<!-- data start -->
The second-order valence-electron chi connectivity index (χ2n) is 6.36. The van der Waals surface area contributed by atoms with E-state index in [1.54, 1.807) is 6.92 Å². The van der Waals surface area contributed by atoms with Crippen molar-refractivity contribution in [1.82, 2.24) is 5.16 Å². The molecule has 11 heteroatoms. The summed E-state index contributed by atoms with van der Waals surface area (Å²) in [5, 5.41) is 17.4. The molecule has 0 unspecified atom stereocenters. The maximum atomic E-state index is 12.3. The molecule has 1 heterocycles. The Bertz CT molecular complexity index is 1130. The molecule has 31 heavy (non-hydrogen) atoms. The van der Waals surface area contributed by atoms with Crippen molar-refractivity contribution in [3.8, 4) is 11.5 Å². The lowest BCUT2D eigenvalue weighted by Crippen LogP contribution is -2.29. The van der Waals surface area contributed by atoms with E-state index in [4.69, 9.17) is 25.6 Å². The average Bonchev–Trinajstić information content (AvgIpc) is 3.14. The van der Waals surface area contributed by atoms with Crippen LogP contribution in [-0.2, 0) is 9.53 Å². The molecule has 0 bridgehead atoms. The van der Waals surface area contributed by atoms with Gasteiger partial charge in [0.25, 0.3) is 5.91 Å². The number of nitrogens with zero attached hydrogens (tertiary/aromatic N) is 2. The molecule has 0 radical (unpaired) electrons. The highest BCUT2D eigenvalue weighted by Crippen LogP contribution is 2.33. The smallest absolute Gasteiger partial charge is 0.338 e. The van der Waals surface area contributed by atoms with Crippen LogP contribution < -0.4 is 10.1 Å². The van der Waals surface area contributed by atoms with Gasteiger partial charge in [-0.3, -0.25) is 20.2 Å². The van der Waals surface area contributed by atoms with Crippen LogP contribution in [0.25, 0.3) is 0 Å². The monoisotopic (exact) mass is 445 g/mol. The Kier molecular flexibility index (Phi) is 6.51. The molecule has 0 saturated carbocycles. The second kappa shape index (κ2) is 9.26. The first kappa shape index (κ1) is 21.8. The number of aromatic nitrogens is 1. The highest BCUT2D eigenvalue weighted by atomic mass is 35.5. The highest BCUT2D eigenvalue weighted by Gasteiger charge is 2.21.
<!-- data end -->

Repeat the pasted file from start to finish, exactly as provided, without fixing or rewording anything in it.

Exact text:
The second-order valence-electron chi connectivity index (χ2n) is 6.36. The van der Waals surface area contributed by atoms with E-state index in [1.54, 1.807) is 6.92 Å². The van der Waals surface area contributed by atoms with Crippen molar-refractivity contribution in [1.82, 2.24) is 5.16 Å². The molecule has 11 heteroatoms. The summed E-state index contributed by atoms with van der Waals surface area (Å²) in [5, 5.41) is 17.4. The molecule has 0 unspecified atom stereocenters. The maximum atomic E-state index is 12.3. The molecule has 1 heterocycles. The Bertz CT molecular complexity index is 1130. The molecule has 31 heavy (non-hydrogen) atoms. The van der Waals surface area contributed by atoms with Crippen molar-refractivity contribution in [3.8, 4) is 11.5 Å². The lowest BCUT2D eigenvalue weighted by Crippen LogP contribution is -2.29. The van der Waals surface area contributed by atoms with E-state index in [4.69, 9.17) is 25.6 Å². The average Bonchev–Trinajstić information content (AvgIpc) is 3.14. The van der Waals surface area contributed by atoms with Crippen LogP contribution in [-0.2, 0) is 9.53 Å². The molecule has 0 bridgehead atoms. The van der Waals surface area contributed by atoms with Gasteiger partial charge in [0.25, 0.3) is 5.91 Å². The number of nitrogens with zero attached hydrogens (tertiary/aromatic N) is 2. The molecule has 0 radical (unpaired) electrons. The highest BCUT2D eigenvalue weighted by Crippen LogP contribution is 2.33. The smallest absolute Gasteiger partial charge is 0.338 e. The van der Waals surface area contributed by atoms with Crippen LogP contribution < -0.4 is 10.1 Å². The van der Waals surface area contributed by atoms with Gasteiger partial charge in [-0.3, -0.25) is 20.2 Å². The van der Waals surface area contributed by atoms with Crippen LogP contribution in [0.25, 0.3) is 0 Å². The monoisotopic (exact) mass is 445 g/mol. The Kier molecular flexibility index (Phi) is 6.51. The molecule has 0 saturated carbocycles. The second kappa shape index (κ2) is 9.26. The first kappa shape index (κ1) is 21.8. The number of aromatic nitrogens is 1. The highest BCUT2D eigenvalue weighted by atomic mass is 35.5. The highest BCUT2D eigenvalue weighted by Gasteiger charge is 2.21.